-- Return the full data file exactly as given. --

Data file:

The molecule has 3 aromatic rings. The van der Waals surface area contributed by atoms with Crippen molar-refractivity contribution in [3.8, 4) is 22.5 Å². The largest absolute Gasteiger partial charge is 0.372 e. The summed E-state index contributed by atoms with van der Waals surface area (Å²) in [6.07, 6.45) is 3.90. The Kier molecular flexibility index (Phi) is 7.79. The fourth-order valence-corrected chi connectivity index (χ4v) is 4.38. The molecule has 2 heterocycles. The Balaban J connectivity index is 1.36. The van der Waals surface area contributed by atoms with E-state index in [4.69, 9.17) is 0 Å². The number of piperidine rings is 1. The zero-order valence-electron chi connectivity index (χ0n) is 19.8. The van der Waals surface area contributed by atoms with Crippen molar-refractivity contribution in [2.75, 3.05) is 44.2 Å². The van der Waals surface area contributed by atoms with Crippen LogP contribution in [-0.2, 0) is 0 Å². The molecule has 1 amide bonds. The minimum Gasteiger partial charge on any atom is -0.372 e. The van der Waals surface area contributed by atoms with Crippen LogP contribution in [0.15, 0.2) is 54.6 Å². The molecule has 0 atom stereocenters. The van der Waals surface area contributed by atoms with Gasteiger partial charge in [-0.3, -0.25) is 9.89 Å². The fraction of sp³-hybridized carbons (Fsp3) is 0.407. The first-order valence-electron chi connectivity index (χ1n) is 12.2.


The molecule has 3 aromatic rings. The van der Waals surface area contributed by atoms with Crippen molar-refractivity contribution in [3.8, 4) is 22.5 Å². The largest absolute Gasteiger partial charge is 0.372 e. The summed E-state index contributed by atoms with van der Waals surface area (Å²) in [6.07, 6.45) is 3.90. The Kier molecular flexibility index (Phi) is 7.79. The fourth-order valence-corrected chi connectivity index (χ4v) is 4.38. The molecule has 2 heterocycles. The Balaban J connectivity index is 1.36. The van der Waals surface area contributed by atoms with E-state index in [4.69, 9.17) is 0 Å². The number of piperidine rings is 1. The zero-order valence-electron chi connectivity index (χ0n) is 19.8. The van der Waals surface area contributed by atoms with Crippen molar-refractivity contribution in [2.75, 3.05) is 44.2 Å². The van der Waals surface area contributed by atoms with Crippen LogP contribution in [-0.2, 0) is 0 Å². The molecule has 1 amide bonds. The minimum Gasteiger partial charge on any atom is -0.372 e. The van der Waals surface area contributed by atoms with Crippen LogP contribution in [0.15, 0.2) is 54.6 Å². The molecule has 0 atom stereocenters. The van der Waals surface area contributed by atoms with Gasteiger partial charge in [-0.3, -0.25) is 9.89 Å². The fraction of sp³-hybridized carbons (Fsp3) is 0.407. The first-order valence-electron chi connectivity index (χ1n) is 12.2.